Tom Hanks, Pierce Brosnan, Meryl Streep and others were in Leicester Square for the World Premiere of Mamma Mia. Check out this from Leicester Square Television:
Jeremy Jacobs was in the Square tonight with the stars including Meryl Streep, Pearce Brosnan, Colin Firth, Julie Walters, Tom Hanks, Benny, Bjorn, Anna-Frid, Elaine Paige, and Christrpher Biggins. Plus some words from the fans who'd travelled far and wide to be here.
Monday, June 30, 2008
Thursday, June 26, 2008
Yesterday I was at well known exhibition centre in West London. Within a few minutes of my arrival, I was in critique mode. Why oh why do people ask closed questions? You know the sort of thing don't you. Here's a list of what was asked of me yesterday:
1. Do you have responsibility for buying at your company?
2. Can you fill out this survey form?
3. Can I "zap" you first? (they then attempt to place an electronic implement upon your bar-coded delegate badge)
4. Would you like to try our sweets? (I was taught never to take sweets from strangers)
5. Would you like a brochure?
Then there's dress mode or rather the lack of it! I highlighted this in a post in April
Sometimes I despair!
Monday, June 23, 2008
Some more footage here from West End Live. From the show "Buddy" -
See more West End Live clips at LSQ.TV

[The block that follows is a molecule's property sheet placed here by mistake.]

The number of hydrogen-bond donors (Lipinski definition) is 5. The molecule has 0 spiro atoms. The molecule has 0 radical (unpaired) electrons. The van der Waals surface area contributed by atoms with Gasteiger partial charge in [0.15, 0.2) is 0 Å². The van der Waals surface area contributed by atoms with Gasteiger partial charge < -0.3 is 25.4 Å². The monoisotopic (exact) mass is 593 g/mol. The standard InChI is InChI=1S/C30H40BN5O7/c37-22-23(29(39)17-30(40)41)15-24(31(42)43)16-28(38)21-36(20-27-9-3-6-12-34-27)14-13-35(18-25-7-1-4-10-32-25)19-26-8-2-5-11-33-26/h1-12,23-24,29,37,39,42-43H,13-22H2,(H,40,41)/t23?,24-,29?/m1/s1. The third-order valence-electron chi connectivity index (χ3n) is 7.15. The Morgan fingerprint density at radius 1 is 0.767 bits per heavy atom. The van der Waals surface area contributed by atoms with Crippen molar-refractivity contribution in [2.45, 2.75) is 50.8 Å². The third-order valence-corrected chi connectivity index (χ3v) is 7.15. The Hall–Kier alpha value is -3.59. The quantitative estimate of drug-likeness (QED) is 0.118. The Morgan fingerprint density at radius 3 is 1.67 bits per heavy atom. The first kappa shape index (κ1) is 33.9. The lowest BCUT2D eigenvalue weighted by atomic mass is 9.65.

I'll be presenting a very special show next week for LSQ from the Hippodrome. It's all to do with the "Guru"
Saturday, June 21, 2008
So "Bo Jo" has now made it on to Leicester Square Television. Boris and other dignitaries were in Leicester Square for WEST END LIVE
In fact, so important was this gig that the top man himself, none other than Ian Maddison, was the presenter.
He didn't do too badly did he?
Thursday, June 19, 2008
But did you know the song was first recorded by US soul singer Bessie Banks. Here's her version:
Posted by Jeremy Jacobs at Thursday, June 19, 2008
Tuesday, June 17, 2008
Last Saturday, I was at Trafalgar Square presenting for Leicester Square Television. The event was Thai@Trafalgar Square. Great food, great beer and great people!
Monday, June 16, 2008
Saturday, June 14, 2008
This piece is taken from the website of Simply Speaking, a consultancy who offer voice and presentation training.